Over 11 weeks after most states announced their #SaferAtHome orders, many things are coming to a head.
COVID-19. 100,000 deaths, which predominantly impact the black community. The ultra wealthy gaining $500 billion more in wealth while 39 million Americans file for unemployment. White violence, as exemplified by Ahmaud Arbery’s murderers and Amy Cooper weaponizing her whiteness against Christian Cooper. Police brutality, when Derek Chauvin kneeled on George Floyd’s neck before an audience in broad daylight.
Each of these events was like a flame traveling down a line of gunpowder destined to culminate in an explosion.
It won’t end here.
The challenge for all of us, as tensions run high and as chaos enters the narrative, is both to stay focused and to hold nuance.
First, focus. The focus after this weekend’s events should still be justice for George Floyd, accountability for the police, and the end of police brutality. Too many people are still debating about the “right way” to protest, which is as privileged and ignorant as it is a distraction. If you’re worried about *how* protestors protest, you’re not worrying enough about *why*. There is no right way to protest when the thing you’re protesting is wrong. Stay focused on justice and ending violence towards black people.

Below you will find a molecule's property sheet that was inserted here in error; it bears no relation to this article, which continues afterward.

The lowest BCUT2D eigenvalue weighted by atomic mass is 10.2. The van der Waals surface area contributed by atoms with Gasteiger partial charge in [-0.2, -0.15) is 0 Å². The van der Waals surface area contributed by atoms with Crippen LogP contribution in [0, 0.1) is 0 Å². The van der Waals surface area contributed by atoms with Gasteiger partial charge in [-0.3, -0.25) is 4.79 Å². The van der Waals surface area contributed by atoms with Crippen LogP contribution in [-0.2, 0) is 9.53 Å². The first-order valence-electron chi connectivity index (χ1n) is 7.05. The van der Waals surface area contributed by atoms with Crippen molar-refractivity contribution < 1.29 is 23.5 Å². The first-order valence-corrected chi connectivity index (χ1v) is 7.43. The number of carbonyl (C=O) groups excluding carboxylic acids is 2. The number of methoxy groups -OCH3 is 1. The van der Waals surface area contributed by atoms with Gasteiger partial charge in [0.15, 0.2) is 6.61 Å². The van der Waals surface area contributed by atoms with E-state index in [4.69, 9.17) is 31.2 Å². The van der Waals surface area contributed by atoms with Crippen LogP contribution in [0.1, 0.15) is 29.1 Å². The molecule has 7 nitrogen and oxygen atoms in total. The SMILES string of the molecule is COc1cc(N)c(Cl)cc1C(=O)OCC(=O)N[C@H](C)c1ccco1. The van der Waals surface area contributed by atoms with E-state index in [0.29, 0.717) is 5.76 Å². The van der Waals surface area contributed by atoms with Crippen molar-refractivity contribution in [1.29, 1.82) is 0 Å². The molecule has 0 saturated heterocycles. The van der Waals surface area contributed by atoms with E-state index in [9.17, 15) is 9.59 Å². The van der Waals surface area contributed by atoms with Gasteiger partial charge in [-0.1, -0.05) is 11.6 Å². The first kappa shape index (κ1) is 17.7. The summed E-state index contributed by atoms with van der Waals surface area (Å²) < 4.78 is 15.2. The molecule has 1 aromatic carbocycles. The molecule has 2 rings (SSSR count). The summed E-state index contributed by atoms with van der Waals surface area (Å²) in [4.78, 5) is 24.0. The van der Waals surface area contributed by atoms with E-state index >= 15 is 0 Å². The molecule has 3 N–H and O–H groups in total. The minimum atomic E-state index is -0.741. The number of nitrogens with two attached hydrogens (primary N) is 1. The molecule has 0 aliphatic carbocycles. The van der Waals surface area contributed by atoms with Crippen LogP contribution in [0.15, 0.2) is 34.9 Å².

Second, nuance. Yes, most of the protests were peaceful and positive. Yes, some of the protests were not peaceful and resulted in the destruction of property, and were still just as legitimate as the peaceful protests. Yes, mostly white agitators led violent protests as a way to hijack the movement and cause violence and division. Yes, the police and National Guard have incited violence from protestors by using excessive force. Yes, there are some very heartwarming photos of police standing with the protestors, which needs to be filed under “police officers who agree with holding their peers accountable” and not under “not all cops are bad and I’m totally missing the point.” Yes, wonderful people are helping clean up the streets and broken glass after the riots. Yes, we need to do a lot more than just pick up the pieces in the aftermath. We need to actually have justice served and the demands of the protestors met. All of these narratives are true, and we must hold them at the same time.
Our ability to hold space for complex narratives, while staying focused on our goals, is the path to equality and a humanity that is better for everyone.
It won’t end here. But, in many ways, that means some things are finally beginning. 🌺
For additional information, please read Tone Madison’s witness account of what actually happened during the Sunday protests, when Madison police and National Guard troops deployed combat tactics against peaceful demonstrators.